I believe that many people truly want to be more eco-friendly, but the how of it — the nitty-gritty details — eludes them. So when I talk about throwing a plastic-free, low-waste, eco-friendly birthday party for your kid, it may sound like a great idea — you might even plan to do it! But when it comes right down to it … how do you pull it off?
How to throw an eco-friendly birthday party
Don’t worry, it doesn’t involve spartan decor and burlap sack races. Here are a few tips from a dinosaur-themed party I threw for my daughter’s third birthday.
1. Skip the balloons and plastic decorations in favor of eco-friendly alternatives
I bought a fabric birthday banner from Etsy when my daughter was born, and we haul it out for all family birthdays. I like that it’s something constant that we can use year after year, and it will be in all of our birthday photos. Instead of balloons, we use paper poufs and streamers, which can be reused or recycled after the party’s over.
2. Keep food simple and avoid plastic plates and cutlery
Years ago, I picked up an inexpensive set of dishes from a secondhand store — the plates were around 25 cents each, so if someone breaks one, it’s not a big deal, and it helps me avoid one-time-use paper or plastic plates. I serve finger food to avoid the use of cutlery, and choosing food readily available at the farmers market — like fruits, veggies, cheese and meat — means packaging can be kept to a minimum.
3. Skip the big bags of party favors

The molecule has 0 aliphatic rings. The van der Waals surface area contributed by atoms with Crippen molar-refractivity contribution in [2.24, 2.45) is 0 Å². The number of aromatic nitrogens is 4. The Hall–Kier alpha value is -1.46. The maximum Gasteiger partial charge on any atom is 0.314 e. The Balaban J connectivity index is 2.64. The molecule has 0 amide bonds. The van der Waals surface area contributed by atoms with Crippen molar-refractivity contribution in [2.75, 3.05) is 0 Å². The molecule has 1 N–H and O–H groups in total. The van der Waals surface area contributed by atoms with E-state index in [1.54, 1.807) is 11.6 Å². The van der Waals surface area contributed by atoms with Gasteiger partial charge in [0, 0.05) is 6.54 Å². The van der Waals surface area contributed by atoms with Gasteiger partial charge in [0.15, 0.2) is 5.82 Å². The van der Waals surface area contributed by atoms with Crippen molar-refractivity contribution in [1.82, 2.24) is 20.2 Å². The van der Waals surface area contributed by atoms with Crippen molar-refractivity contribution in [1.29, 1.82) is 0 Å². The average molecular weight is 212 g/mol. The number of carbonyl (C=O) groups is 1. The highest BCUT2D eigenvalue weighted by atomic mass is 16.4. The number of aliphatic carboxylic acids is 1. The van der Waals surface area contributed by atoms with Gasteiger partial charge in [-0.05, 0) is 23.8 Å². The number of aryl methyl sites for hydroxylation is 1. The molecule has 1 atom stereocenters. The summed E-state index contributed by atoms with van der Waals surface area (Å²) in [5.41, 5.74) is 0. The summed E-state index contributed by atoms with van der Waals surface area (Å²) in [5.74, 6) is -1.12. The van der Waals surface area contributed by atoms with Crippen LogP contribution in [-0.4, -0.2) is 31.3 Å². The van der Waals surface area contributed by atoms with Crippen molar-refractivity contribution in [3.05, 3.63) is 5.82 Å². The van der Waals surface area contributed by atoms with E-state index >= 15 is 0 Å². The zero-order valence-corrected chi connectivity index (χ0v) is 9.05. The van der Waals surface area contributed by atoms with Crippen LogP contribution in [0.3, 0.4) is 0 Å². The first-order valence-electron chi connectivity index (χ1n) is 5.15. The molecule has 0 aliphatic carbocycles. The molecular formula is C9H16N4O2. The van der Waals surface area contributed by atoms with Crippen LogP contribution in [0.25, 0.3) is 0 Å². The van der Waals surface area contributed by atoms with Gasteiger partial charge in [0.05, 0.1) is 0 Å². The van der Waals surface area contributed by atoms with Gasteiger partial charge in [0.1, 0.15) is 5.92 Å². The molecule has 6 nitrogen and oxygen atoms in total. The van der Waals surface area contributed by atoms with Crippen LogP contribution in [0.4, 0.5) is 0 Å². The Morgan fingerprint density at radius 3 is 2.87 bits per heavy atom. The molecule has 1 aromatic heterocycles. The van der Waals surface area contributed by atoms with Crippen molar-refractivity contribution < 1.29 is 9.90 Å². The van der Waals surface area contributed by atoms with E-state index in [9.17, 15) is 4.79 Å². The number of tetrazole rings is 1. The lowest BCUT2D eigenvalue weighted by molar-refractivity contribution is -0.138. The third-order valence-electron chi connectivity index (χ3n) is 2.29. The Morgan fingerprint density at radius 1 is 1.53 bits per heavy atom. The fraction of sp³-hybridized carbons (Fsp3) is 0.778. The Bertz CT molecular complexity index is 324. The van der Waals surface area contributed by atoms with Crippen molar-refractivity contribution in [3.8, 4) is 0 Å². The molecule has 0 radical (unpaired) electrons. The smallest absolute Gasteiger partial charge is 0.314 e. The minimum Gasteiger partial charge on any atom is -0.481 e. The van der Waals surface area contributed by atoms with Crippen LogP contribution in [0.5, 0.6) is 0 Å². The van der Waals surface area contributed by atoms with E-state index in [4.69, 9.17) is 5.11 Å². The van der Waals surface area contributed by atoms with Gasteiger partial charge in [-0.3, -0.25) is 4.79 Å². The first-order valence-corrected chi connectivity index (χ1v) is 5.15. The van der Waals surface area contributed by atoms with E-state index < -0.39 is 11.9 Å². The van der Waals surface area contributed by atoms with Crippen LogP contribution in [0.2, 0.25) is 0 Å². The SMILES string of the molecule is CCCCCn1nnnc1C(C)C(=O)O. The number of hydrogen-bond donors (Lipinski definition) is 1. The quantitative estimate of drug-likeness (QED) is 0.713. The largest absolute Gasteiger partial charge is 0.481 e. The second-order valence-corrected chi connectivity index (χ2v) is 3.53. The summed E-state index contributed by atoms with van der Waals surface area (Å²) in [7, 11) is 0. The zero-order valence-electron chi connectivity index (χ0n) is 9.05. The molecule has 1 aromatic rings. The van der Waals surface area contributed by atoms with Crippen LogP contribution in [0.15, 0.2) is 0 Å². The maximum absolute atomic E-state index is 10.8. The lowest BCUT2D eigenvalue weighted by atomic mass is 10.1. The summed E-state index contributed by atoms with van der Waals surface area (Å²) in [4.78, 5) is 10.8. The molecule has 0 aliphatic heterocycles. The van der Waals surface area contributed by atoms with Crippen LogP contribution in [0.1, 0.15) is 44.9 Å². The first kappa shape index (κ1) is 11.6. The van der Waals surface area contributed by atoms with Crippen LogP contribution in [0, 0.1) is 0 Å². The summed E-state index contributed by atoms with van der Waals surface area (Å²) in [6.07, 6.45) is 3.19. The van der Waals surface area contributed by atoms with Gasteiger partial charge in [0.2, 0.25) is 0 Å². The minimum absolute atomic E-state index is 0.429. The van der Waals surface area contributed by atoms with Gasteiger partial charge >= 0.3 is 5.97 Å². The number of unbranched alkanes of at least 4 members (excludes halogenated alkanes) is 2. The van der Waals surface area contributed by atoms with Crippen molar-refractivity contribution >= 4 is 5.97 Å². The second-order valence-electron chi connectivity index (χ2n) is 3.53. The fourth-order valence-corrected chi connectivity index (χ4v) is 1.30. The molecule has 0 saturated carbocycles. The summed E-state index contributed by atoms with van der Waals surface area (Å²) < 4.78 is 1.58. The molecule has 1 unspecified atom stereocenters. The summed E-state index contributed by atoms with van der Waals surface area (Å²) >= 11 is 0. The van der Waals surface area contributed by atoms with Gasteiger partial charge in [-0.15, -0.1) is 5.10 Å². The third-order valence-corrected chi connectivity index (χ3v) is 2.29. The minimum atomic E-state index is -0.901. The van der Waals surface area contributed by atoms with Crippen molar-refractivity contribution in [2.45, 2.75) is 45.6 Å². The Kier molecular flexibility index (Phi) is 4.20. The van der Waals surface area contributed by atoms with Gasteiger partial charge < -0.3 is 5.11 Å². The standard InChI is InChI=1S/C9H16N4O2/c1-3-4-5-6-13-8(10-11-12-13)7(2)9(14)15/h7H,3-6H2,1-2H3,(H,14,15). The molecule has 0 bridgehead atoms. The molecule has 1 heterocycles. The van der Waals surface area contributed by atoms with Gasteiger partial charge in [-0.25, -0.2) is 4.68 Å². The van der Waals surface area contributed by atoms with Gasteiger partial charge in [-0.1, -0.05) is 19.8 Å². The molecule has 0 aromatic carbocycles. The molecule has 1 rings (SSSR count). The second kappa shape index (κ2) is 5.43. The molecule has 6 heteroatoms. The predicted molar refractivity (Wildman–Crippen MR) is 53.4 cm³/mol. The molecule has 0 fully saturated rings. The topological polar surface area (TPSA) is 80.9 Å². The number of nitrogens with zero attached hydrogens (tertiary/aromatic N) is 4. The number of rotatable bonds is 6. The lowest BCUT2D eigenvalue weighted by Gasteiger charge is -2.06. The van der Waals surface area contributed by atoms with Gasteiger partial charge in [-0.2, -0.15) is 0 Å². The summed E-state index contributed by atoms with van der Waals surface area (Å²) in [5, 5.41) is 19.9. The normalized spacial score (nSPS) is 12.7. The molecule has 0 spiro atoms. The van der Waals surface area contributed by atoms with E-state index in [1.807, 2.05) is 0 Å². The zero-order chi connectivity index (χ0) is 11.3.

In previous years, I have given away decorations (strings of paper cranes) as party favors; this year, I gave out small dinosaur-shaped chocolates. Small is good. Edible is good. Just avoid going to the dollar store and getting a bunch of cheap, plastic junk — or even better, skip the loot bag altogether!
4. Nix the gifts
I like the focus to be on the celebration, the coming together of friends and family, rather than the presents, so I typically ask that guests either avoid gifts altogether or make a donation to a local charity if they would like. This means that parents can avoid running around to toy stores, I don’t have to rearrange my house to accomodate tons of new gear, my daughter doesn’t focus on material goods, and the environment benefits, too. Everyone wins!
5. Party on
After the fun is over, put an ad on a local mom’s group or free site, and pass your decorations on to someone else. For the price of a latte, I passed these dinosaur party hats and pompoms on to the mother of a dinosaur-obsessed little boy, and they lived to see another day!
Have you ever thrown an eco-friendly birthday party? How did you pull it off?
Feature image courtesy of Tiffany Arment
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